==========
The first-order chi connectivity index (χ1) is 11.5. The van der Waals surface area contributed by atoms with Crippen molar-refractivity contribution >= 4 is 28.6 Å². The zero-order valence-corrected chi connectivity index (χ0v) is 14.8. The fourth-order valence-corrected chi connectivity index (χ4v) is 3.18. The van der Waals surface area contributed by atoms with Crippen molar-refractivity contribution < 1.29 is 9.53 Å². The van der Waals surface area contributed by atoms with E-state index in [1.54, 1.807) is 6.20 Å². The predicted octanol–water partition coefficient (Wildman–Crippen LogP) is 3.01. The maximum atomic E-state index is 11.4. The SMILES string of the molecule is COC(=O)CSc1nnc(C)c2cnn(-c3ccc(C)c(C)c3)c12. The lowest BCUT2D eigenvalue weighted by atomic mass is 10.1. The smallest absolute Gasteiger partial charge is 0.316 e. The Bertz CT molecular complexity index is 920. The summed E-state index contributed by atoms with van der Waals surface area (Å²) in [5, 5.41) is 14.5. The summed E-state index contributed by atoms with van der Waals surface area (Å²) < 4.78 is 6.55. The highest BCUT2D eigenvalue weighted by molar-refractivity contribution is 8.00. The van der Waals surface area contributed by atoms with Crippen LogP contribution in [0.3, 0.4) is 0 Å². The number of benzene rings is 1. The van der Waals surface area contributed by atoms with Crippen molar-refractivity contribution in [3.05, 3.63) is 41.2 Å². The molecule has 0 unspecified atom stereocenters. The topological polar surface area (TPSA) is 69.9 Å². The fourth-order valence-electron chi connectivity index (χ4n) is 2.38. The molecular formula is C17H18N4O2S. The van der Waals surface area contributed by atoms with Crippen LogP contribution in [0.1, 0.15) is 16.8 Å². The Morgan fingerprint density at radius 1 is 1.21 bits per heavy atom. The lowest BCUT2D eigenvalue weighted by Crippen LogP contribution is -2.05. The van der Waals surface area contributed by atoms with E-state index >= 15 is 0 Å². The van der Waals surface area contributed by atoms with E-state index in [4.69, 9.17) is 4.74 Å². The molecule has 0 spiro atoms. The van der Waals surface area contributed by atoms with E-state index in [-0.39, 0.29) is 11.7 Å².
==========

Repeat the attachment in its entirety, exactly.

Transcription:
The first-order chi connectivity index (χ1) is 11.5. The van der Waals surface area contributed by atoms with Crippen molar-refractivity contribution >= 4 is 28.6 Å². The zero-order valence-corrected chi connectivity index (χ0v) is 14.8. The fourth-order valence-corrected chi connectivity index (χ4v) is 3.18. The van der Waals surface area contributed by atoms with Crippen molar-refractivity contribution < 1.29 is 9.53 Å². The van der Waals surface area contributed by atoms with E-state index in [1.54, 1.807) is 6.20 Å². The predicted octanol–water partition coefficient (Wildman–Crippen LogP) is 3.01. The maximum atomic E-state index is 11.4. The SMILES string of the molecule is COC(=O)CSc1nnc(C)c2cnn(-c3ccc(C)c(C)c3)c12. The lowest BCUT2D eigenvalue weighted by atomic mass is 10.1. The smallest absolute Gasteiger partial charge is 0.316 e. The Bertz CT molecular complexity index is 920. The summed E-state index contributed by atoms with van der Waals surface area (Å²) in [5, 5.41) is 14.5. The summed E-state index contributed by atoms with van der Waals surface area (Å²) < 4.78 is 6.55. The highest BCUT2D eigenvalue weighted by molar-refractivity contribution is 8.00. The van der Waals surface area contributed by atoms with Crippen LogP contribution in [0.3, 0.4) is 0 Å². The number of benzene rings is 1. The van der Waals surface area contributed by atoms with Crippen molar-refractivity contribution in [3.05, 3.63) is 41.2 Å². The molecule has 0 unspecified atom stereocenters. The topological polar surface area (TPSA) is 69.9 Å². The fourth-order valence-electron chi connectivity index (χ4n) is 2.38. The molecular formula is C17H18N4O2S. The van der Waals surface area contributed by atoms with Crippen LogP contribution in [0.1, 0.15) is 16.8 Å². The Morgan fingerprint density at radius 1 is 1.21 bits per heavy atom. The lowest BCUT2D eigenvalue weighted by Crippen LogP contribution is -2.05. The van der Waals surface area contributed by atoms with E-state index >= 15 is 0 Å². The van der Waals surface area contributed by atoms with E-state index in [4.69, 9.17) is 4.74 Å². The molecule has 0 spiro atoms. The van der Waals surface area contributed by atoms with E-state index in [-0.39, 0.29) is 11.7 Å².